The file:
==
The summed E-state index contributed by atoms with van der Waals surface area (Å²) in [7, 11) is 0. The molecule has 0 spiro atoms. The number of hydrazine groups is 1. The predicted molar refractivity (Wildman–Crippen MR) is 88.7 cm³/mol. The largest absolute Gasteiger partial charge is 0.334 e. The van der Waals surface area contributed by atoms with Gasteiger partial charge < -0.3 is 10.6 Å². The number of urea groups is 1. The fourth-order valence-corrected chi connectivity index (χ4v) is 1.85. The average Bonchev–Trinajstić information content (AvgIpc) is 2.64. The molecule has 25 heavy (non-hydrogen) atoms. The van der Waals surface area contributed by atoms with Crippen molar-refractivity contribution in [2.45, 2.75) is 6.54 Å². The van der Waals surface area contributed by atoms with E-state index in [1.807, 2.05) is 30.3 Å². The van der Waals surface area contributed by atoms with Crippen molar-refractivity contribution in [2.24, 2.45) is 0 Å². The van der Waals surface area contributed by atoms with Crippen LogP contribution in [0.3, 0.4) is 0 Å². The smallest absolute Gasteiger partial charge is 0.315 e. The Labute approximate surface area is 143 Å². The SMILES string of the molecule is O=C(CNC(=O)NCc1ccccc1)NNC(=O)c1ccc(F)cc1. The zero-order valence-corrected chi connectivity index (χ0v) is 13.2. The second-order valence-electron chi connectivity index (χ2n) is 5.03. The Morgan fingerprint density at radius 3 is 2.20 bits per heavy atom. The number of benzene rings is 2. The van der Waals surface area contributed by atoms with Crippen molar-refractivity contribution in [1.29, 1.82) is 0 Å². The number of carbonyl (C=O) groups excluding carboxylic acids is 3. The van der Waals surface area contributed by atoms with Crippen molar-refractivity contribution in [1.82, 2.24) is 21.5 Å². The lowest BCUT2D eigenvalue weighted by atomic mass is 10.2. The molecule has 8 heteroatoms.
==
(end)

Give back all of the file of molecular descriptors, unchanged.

The summed E-state index contributed by atoms with van der Waals surface area (Å²) in [7, 11) is 0. The molecule has 0 spiro atoms. The number of hydrazine groups is 1. The predicted molar refractivity (Wildman–Crippen MR) is 88.7 cm³/mol. The largest absolute Gasteiger partial charge is 0.334 e. The van der Waals surface area contributed by atoms with Gasteiger partial charge < -0.3 is 10.6 Å². The number of urea groups is 1. The fourth-order valence-corrected chi connectivity index (χ4v) is 1.85. The average Bonchev–Trinajstić information content (AvgIpc) is 2.64. The molecule has 25 heavy (non-hydrogen) atoms. The van der Waals surface area contributed by atoms with Crippen molar-refractivity contribution in [2.45, 2.75) is 6.54 Å². The van der Waals surface area contributed by atoms with E-state index in [1.807, 2.05) is 30.3 Å². The van der Waals surface area contributed by atoms with Crippen molar-refractivity contribution in [2.24, 2.45) is 0 Å². The van der Waals surface area contributed by atoms with Crippen LogP contribution in [0.3, 0.4) is 0 Å². The smallest absolute Gasteiger partial charge is 0.315 e. The Labute approximate surface area is 143 Å². The SMILES string of the molecule is O=C(CNC(=O)NCc1ccccc1)NNC(=O)c1ccc(F)cc1. The zero-order valence-corrected chi connectivity index (χ0v) is 13.2. The second-order valence-electron chi connectivity index (χ2n) is 5.03. The Morgan fingerprint density at radius 3 is 2.20 bits per heavy atom. The number of benzene rings is 2. The van der Waals surface area contributed by atoms with Crippen molar-refractivity contribution in [1.29, 1.82) is 0 Å². The number of carbonyl (C=O) groups excluding carboxylic acids is 3. The van der Waals surface area contributed by atoms with Crippen molar-refractivity contribution in [1.82, 2.24) is 21.5 Å². The lowest BCUT2D eigenvalue weighted by atomic mass is 10.2. The molecule has 8 heteroatoms.